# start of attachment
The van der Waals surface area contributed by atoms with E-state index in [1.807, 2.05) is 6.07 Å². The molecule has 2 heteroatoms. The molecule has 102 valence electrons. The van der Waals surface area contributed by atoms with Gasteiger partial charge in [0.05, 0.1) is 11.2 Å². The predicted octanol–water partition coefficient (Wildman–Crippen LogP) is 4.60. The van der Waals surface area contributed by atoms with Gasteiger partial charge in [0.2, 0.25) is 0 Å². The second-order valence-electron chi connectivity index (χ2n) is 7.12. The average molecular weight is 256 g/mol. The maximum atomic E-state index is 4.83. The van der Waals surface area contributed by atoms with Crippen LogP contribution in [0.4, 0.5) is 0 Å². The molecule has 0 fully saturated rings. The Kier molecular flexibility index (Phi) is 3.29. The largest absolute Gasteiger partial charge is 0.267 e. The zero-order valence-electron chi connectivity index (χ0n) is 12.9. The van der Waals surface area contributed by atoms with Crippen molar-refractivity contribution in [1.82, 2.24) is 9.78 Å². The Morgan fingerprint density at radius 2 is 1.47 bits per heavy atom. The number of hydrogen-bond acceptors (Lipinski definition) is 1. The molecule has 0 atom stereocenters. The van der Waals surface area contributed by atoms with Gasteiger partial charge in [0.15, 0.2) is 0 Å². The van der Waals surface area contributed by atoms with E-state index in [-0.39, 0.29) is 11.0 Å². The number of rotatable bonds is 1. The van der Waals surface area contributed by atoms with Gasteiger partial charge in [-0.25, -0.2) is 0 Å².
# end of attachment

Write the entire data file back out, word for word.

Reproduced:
The van der Waals surface area contributed by atoms with E-state index in [1.807, 2.05) is 6.07 Å². The molecule has 2 heteroatoms. The molecule has 102 valence electrons. The van der Waals surface area contributed by atoms with Gasteiger partial charge in [0.05, 0.1) is 11.2 Å². The predicted octanol–water partition coefficient (Wildman–Crippen LogP) is 4.60. The van der Waals surface area contributed by atoms with Gasteiger partial charge in [0.2, 0.25) is 0 Å². The second-order valence-electron chi connectivity index (χ2n) is 7.12. The average molecular weight is 256 g/mol. The maximum atomic E-state index is 4.83. The van der Waals surface area contributed by atoms with Crippen LogP contribution in [0.4, 0.5) is 0 Å². The molecule has 0 fully saturated rings. The Kier molecular flexibility index (Phi) is 3.29. The largest absolute Gasteiger partial charge is 0.267 e. The zero-order valence-electron chi connectivity index (χ0n) is 12.9. The van der Waals surface area contributed by atoms with Crippen molar-refractivity contribution in [1.82, 2.24) is 9.78 Å². The Morgan fingerprint density at radius 2 is 1.47 bits per heavy atom. The number of hydrogen-bond acceptors (Lipinski definition) is 1. The molecule has 0 atom stereocenters. The van der Waals surface area contributed by atoms with Gasteiger partial charge in [0.15, 0.2) is 0 Å². The van der Waals surface area contributed by atoms with E-state index in [-0.39, 0.29) is 11.0 Å². The number of rotatable bonds is 1. The van der Waals surface area contributed by atoms with Gasteiger partial charge in [-0.25, -0.2) is 0 Å².